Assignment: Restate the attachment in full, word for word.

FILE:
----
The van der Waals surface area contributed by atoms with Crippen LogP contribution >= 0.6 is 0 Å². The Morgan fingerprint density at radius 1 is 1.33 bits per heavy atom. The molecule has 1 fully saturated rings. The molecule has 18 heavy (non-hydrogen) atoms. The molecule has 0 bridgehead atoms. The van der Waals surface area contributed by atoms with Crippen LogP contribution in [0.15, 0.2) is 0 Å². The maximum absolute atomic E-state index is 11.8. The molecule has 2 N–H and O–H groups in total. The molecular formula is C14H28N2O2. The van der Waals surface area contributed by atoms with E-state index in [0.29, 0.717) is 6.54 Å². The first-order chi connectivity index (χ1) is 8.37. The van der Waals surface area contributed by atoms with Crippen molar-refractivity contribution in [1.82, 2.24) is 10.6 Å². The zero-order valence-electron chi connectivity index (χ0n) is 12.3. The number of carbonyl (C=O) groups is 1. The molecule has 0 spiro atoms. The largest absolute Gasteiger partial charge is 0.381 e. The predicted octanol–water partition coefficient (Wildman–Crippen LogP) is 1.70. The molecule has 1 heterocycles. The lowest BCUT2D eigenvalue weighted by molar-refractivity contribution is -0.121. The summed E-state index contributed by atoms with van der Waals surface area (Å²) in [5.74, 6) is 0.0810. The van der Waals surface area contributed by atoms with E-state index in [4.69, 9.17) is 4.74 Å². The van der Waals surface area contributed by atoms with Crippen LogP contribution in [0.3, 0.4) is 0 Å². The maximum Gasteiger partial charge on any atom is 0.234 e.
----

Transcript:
The van der Waals surface area contributed by atoms with Crippen LogP contribution >= 0.6 is 0 Å². The Morgan fingerprint density at radius 1 is 1.33 bits per heavy atom. The molecule has 1 fully saturated rings. The molecule has 18 heavy (non-hydrogen) atoms. The molecule has 0 bridgehead atoms. The van der Waals surface area contributed by atoms with Crippen LogP contribution in [0.15, 0.2) is 0 Å². The maximum absolute atomic E-state index is 11.8. The molecule has 2 N–H and O–H groups in total. The molecular formula is C14H28N2O2. The van der Waals surface area contributed by atoms with E-state index in [0.29, 0.717) is 6.54 Å². The first-order chi connectivity index (χ1) is 8.37. The van der Waals surface area contributed by atoms with Crippen molar-refractivity contribution in [1.82, 2.24) is 10.6 Å². The zero-order valence-electron chi connectivity index (χ0n) is 12.3. The number of carbonyl (C=O) groups is 1. The molecule has 0 spiro atoms. The largest absolute Gasteiger partial charge is 0.381 e. The predicted octanol–water partition coefficient (Wildman–Crippen LogP) is 1.70. The molecule has 1 heterocycles. The lowest BCUT2D eigenvalue weighted by molar-refractivity contribution is -0.121. The summed E-state index contributed by atoms with van der Waals surface area (Å²) in [5.74, 6) is 0.0810. The van der Waals surface area contributed by atoms with E-state index in [4.69, 9.17) is 4.74 Å². The van der Waals surface area contributed by atoms with Crippen LogP contribution in [0.3, 0.4) is 0 Å². The maximum Gasteiger partial charge on any atom is 0.234 e.